INS Vikrant (formerly HMS Hercules) was purchased by India from the United Kingdom in 1957.
The Navy last week sold the iconic INS Vikrant to a ship-breaking company here for Rs. 63.2 crore. The decommissioned aircraft carrier, which played a major role in the 1971 war and was retired in 1997, is now the property of IB Commercial Private Ltd.
INS Vikrant (formerly HMS Hercules) was purchased by India from the United Kingdom in 1957. It was operated from 1961 to 1997. (The other INS Vikrant is an Indian-built aircraft carrier which was launched in 2013.)
“As soon as we learnt that the ship was being auctioned, we bid for it. It is a prominent ship and we will move it out of the Mumbai harbour in the next 15 days,” manager Teslim Pavaskar told The Hindu on Tuesday.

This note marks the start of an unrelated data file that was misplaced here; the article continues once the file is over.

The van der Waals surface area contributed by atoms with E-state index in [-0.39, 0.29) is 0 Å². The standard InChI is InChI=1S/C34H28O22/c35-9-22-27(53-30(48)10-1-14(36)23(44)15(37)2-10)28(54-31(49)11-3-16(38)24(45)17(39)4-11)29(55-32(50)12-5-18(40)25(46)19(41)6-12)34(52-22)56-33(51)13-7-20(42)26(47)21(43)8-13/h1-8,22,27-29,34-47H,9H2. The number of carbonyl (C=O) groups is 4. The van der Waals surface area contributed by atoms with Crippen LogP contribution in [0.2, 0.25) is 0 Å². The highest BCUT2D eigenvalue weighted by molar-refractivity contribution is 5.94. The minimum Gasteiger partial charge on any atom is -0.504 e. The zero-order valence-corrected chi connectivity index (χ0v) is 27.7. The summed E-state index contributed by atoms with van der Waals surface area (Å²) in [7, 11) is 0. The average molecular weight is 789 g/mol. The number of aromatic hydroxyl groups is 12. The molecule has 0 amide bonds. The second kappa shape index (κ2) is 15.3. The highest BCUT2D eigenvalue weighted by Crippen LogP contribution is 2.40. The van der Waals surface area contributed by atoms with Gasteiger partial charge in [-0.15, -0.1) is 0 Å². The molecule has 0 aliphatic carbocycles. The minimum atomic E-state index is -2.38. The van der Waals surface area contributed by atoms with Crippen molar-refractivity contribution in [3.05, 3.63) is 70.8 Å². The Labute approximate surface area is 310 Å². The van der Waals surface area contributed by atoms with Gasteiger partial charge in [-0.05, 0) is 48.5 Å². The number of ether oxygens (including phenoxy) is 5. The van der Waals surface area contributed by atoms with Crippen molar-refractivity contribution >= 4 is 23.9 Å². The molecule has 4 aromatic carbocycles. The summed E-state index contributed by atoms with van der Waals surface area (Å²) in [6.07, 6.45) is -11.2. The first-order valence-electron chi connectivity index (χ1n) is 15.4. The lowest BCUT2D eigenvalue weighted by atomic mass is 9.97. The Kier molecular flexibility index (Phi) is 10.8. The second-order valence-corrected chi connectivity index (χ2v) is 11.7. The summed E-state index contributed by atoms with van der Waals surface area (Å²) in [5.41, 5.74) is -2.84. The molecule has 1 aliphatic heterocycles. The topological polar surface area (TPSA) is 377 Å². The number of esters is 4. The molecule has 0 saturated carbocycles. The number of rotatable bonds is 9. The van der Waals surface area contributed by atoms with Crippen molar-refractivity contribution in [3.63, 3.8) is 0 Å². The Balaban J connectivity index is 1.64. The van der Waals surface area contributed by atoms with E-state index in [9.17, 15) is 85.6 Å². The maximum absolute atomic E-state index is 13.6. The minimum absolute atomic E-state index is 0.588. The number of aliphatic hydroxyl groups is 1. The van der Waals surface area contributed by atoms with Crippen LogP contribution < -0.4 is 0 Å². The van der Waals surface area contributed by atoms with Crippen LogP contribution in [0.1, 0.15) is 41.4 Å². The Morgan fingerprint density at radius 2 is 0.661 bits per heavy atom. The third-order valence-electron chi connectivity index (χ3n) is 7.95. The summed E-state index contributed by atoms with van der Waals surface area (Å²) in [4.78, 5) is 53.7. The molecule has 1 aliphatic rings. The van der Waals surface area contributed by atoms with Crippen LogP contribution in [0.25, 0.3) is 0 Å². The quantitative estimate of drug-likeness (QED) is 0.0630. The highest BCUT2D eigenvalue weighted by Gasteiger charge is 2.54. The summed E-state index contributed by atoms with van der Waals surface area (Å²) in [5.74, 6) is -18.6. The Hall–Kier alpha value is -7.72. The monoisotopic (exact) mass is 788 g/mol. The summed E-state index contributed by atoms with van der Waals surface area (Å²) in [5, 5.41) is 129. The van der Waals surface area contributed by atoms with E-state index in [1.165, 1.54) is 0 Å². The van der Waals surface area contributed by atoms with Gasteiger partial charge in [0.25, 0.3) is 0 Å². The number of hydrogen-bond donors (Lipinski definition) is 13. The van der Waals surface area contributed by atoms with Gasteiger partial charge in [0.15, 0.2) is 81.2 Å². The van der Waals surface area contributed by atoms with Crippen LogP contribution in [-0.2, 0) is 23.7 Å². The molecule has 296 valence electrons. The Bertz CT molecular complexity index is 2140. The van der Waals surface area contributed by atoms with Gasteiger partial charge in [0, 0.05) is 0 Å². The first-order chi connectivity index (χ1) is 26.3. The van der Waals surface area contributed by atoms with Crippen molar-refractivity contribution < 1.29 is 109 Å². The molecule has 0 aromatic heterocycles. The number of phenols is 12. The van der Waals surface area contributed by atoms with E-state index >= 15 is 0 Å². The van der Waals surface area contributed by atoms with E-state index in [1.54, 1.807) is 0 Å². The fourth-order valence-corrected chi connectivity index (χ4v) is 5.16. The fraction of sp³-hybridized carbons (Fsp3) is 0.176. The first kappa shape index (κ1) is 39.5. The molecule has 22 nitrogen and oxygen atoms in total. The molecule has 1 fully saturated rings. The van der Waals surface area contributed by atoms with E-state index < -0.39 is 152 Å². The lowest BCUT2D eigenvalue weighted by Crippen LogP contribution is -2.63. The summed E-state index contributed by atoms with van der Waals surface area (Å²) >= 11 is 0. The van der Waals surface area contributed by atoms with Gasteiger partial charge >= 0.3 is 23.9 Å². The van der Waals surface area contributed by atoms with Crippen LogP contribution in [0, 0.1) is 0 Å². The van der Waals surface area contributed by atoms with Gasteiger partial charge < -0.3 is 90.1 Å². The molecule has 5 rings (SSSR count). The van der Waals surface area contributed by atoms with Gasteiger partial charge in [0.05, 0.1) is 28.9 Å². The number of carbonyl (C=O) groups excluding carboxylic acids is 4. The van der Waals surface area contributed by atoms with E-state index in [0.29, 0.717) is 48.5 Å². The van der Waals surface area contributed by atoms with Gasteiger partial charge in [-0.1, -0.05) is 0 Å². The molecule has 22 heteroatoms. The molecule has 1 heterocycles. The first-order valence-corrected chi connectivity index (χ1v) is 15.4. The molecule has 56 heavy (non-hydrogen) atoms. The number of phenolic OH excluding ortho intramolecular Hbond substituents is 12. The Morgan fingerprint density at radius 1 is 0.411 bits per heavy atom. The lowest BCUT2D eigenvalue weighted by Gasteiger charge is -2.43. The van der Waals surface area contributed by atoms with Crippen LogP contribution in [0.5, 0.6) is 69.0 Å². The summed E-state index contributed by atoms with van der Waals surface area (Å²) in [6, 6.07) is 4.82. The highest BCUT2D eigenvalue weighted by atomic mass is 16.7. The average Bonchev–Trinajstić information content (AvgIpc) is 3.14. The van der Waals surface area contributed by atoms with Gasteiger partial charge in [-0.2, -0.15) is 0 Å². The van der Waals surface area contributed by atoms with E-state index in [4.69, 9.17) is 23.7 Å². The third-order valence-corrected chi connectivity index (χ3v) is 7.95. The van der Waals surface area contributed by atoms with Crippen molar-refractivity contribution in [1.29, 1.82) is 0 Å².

The company plans to scrap it at the Darukhana ship-breaking yard here. Under the sale contract, the company should tow the ship out of the harbour in a month’s time.
A Defence Ministry source said the deal was in the nation’s interest. “The option of converting Vikrant into a museum was not economically viable as it would have cost us around Rs. 500 crore.”
Other sources also said it was not fit enough to be converted into a museum. “The fire-fighting system on the vessel was damaged. Also, it had got rusted and had sustained structural damage,” another source said.
“The berthing-space constraints at the harbour will ease a bit with Vikrant being moved out. Around 700 feet of space will be liberated and this will facilitate navigation of naval vessels in the channel.”
In December 2013, a public interest litigation petition was filed in the Bombay High Court to preserve the ship and convert it into a museum.
But the Defence Ministry replied it was not feasible to convert the ship into a maritime museum. The court then dismissed the petition, and the Ministry set up an advisory board to sell the ship to the highest bidder.